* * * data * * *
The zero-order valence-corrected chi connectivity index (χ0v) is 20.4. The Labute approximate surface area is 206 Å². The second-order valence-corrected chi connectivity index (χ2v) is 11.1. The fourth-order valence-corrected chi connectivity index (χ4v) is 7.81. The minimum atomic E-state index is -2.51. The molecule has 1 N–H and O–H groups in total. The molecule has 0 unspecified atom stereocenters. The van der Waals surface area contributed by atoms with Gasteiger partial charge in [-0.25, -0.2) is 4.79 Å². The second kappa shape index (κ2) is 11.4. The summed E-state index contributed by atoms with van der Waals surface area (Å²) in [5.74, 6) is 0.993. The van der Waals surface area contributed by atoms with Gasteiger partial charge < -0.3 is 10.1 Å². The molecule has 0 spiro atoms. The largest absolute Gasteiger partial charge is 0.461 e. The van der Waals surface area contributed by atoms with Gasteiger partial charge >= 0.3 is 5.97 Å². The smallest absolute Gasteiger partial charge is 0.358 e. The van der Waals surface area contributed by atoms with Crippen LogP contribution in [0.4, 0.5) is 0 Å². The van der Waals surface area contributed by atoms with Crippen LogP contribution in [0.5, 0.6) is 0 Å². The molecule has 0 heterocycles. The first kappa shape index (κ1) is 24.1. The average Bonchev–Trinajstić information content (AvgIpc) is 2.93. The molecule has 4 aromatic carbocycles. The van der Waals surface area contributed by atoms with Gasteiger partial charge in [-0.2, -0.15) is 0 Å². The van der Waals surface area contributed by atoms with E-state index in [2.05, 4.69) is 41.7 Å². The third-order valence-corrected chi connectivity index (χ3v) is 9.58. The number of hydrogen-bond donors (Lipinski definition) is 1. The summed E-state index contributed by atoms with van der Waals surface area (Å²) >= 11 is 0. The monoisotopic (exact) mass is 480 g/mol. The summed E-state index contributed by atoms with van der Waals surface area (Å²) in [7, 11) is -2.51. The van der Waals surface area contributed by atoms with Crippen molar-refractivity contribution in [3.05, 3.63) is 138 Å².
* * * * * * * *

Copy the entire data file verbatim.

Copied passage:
The zero-order valence-corrected chi connectivity index (χ0v) is 20.4. The Labute approximate surface area is 206 Å². The second-order valence-corrected chi connectivity index (χ2v) is 11.1. The fourth-order valence-corrected chi connectivity index (χ4v) is 7.81. The minimum atomic E-state index is -2.51. The molecule has 1 N–H and O–H groups in total. The molecule has 0 unspecified atom stereocenters. The van der Waals surface area contributed by atoms with Gasteiger partial charge in [-0.25, -0.2) is 4.79 Å². The second kappa shape index (κ2) is 11.4. The summed E-state index contributed by atoms with van der Waals surface area (Å²) in [5.74, 6) is 0.993. The van der Waals surface area contributed by atoms with Gasteiger partial charge < -0.3 is 10.1 Å². The molecule has 0 spiro atoms. The largest absolute Gasteiger partial charge is 0.461 e. The van der Waals surface area contributed by atoms with Gasteiger partial charge >= 0.3 is 5.97 Å². The smallest absolute Gasteiger partial charge is 0.358 e. The van der Waals surface area contributed by atoms with Crippen LogP contribution in [0.4, 0.5) is 0 Å². The van der Waals surface area contributed by atoms with Crippen LogP contribution in [0.5, 0.6) is 0 Å². The molecule has 0 heterocycles. The first kappa shape index (κ1) is 24.1. The average Bonchev–Trinajstić information content (AvgIpc) is 2.93. The molecule has 4 aromatic carbocycles. The van der Waals surface area contributed by atoms with Gasteiger partial charge in [-0.2, -0.15) is 0 Å². The van der Waals surface area contributed by atoms with E-state index in [2.05, 4.69) is 41.7 Å². The third-order valence-corrected chi connectivity index (χ3v) is 9.58. The number of hydrogen-bond donors (Lipinski definition) is 1. The summed E-state index contributed by atoms with van der Waals surface area (Å²) >= 11 is 0. The monoisotopic (exact) mass is 480 g/mol. The summed E-state index contributed by atoms with van der Waals surface area (Å²) in [7, 11) is -2.51. The van der Waals surface area contributed by atoms with Crippen molar-refractivity contribution in [3.05, 3.63) is 138 Å².